Let me rephrase. Calling this "practical" implies that other hapkido is not practical. Which, since hapkido doesn't seem to have an art or sport component, and is in fact purely self defense techniques, means that Hapkido is practical.
To call a school "practical Hapkido" means you think that other Hapkido is not practical, which is either an insult (saying the only thing it does, it doesn't even do) or shows a lack of understanding of Hapkido.
That's choreographed, anybody can make this look effective.
(Nothing against Hapkido itself)
Well, no, maybe all it means is that they're playing the name game for advertising. Adding "practical" or "tactical" to the name of your training makes it sound so much more DEADLY and DEVASTATING and THE SECRET TECHNIQUES THE GOVERNMENT DOESN'T WANT YOU TO KNOW to the average, untrained, doesn't know anything about MA except what they see in the movies reader.
You've seen everything I've posted over the 8 or 9 years I've been posting here? Bored much? I mean, I think I'm reasonably interesting, but not THAT interesting. Seems sort of stalker-ish behavior....
Those aren't tiles. They're 8x16x2" concrete pavers. If you're going to be snide, at least be accurate.
Did I say anything negative about their system? I don't think I did. I said they're engaging in advertising hype. Which is exactly what they're doing. Because commercial enterprise, and all that.
Probably not. But no less, either. You may not have noticed in your rabid desire to sling innuendo, but I never said anything whatsoever about the practicality of their techniques. Nor am I going to. As it happens, I consider Hapkido (by whatever creative name is applied) to be an eminently practical art in most respects. It's not perfect, and it does have weaknesses, but that's true of every system. And every practitioner.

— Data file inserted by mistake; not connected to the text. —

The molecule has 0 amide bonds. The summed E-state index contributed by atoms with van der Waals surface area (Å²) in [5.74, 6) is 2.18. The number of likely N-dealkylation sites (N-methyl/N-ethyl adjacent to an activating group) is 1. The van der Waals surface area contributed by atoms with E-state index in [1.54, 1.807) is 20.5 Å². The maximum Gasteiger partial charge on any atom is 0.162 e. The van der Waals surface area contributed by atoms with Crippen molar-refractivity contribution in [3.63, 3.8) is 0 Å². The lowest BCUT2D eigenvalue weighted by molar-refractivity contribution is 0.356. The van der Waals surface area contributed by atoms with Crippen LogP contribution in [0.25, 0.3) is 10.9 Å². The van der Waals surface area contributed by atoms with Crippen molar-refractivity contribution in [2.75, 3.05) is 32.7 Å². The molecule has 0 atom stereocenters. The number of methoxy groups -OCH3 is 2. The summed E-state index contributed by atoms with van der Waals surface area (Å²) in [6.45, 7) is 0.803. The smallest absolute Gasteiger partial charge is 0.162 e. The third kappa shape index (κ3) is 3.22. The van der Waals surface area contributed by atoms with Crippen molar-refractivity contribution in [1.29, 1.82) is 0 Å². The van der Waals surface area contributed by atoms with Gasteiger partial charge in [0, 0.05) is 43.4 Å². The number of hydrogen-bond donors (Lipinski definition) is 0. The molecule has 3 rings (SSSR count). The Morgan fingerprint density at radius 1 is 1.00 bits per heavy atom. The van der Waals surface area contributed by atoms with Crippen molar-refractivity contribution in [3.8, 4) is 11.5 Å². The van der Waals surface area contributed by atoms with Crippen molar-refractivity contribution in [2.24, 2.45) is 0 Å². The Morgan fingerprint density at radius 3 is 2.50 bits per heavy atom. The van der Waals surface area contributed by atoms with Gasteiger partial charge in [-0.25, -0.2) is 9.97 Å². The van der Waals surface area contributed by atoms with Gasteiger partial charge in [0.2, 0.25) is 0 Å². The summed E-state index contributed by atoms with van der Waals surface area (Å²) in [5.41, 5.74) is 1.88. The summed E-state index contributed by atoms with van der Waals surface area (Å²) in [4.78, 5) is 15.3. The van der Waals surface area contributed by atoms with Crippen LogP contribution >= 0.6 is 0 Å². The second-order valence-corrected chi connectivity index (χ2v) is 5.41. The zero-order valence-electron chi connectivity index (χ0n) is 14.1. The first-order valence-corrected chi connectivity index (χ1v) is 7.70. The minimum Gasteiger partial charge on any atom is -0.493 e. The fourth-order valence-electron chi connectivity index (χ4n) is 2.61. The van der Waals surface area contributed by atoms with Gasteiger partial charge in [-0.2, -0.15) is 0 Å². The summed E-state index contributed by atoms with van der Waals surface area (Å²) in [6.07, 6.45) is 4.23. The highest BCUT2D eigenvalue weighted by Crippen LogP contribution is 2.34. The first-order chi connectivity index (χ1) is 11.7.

Actually, yes. Try a break and fail, and you'll find that the rebound of energy hits back plenty hard. Harder than a punching bag, certainly. Do you use a bag in your training, or do you only ever strike living opponents who are striking back? But of course, what you're really saying here is that you don't understand the reasons why breaking may be considered a useful training tool.
Gosh, if nobody (other than you, of course) is allowed to have an opinion or offer a possibility for consideration, this is going to be a pretty boring place.
What whining? Can you please show me exactly what I've written that can reasonably be considered whining?
I actually thought what I wrote was perfectly clear. And, in fact, you seem to be the only person who had any difficulty understanding it. I apologize. I'll try not to confuse you in the future.
Why break out the "you must be jealous" card?
He said the same thing I did. "Practical" is marketing language. Neither of us said there was anything wrong with using it. Schools need students - commercial ones more so than non-commercial, but any program needs students to continue being a program.
You're projecting an animosity onto his posts that I don't see in them.123
Separate names with a comma.